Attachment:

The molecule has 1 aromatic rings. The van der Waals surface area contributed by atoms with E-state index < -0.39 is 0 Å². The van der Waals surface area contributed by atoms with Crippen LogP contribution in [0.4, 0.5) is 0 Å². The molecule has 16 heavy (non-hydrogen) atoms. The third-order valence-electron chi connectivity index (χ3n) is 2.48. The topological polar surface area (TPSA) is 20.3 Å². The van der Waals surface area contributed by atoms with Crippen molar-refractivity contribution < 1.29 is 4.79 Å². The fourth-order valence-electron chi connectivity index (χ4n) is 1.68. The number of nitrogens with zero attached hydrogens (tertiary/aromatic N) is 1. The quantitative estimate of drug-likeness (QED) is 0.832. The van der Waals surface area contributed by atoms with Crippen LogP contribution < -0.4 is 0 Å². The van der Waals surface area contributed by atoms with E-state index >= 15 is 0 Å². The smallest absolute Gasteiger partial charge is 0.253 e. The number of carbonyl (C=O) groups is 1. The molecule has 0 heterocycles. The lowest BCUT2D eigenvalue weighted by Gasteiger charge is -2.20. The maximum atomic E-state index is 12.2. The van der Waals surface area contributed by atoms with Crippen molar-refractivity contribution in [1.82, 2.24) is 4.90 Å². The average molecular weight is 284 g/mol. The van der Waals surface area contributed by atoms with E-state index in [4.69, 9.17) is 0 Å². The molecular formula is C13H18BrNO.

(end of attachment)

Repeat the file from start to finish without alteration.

The molecule has 1 aromatic rings. The van der Waals surface area contributed by atoms with E-state index < -0.39 is 0 Å². The van der Waals surface area contributed by atoms with Crippen LogP contribution in [0.4, 0.5) is 0 Å². The molecule has 16 heavy (non-hydrogen) atoms. The third-order valence-electron chi connectivity index (χ3n) is 2.48. The topological polar surface area (TPSA) is 20.3 Å². The van der Waals surface area contributed by atoms with Crippen molar-refractivity contribution < 1.29 is 4.79 Å². The fourth-order valence-electron chi connectivity index (χ4n) is 1.68. The number of nitrogens with zero attached hydrogens (tertiary/aromatic N) is 1. The quantitative estimate of drug-likeness (QED) is 0.832. The van der Waals surface area contributed by atoms with Crippen LogP contribution < -0.4 is 0 Å². The van der Waals surface area contributed by atoms with E-state index >= 15 is 0 Å². The smallest absolute Gasteiger partial charge is 0.253 e. The number of carbonyl (C=O) groups is 1. The molecule has 0 heterocycles. The lowest BCUT2D eigenvalue weighted by Gasteiger charge is -2.20. The maximum atomic E-state index is 12.2. The van der Waals surface area contributed by atoms with Crippen molar-refractivity contribution in [1.82, 2.24) is 4.90 Å². The average molecular weight is 284 g/mol. The van der Waals surface area contributed by atoms with E-state index in [4.69, 9.17) is 0 Å². The molecular formula is C13H18BrNO.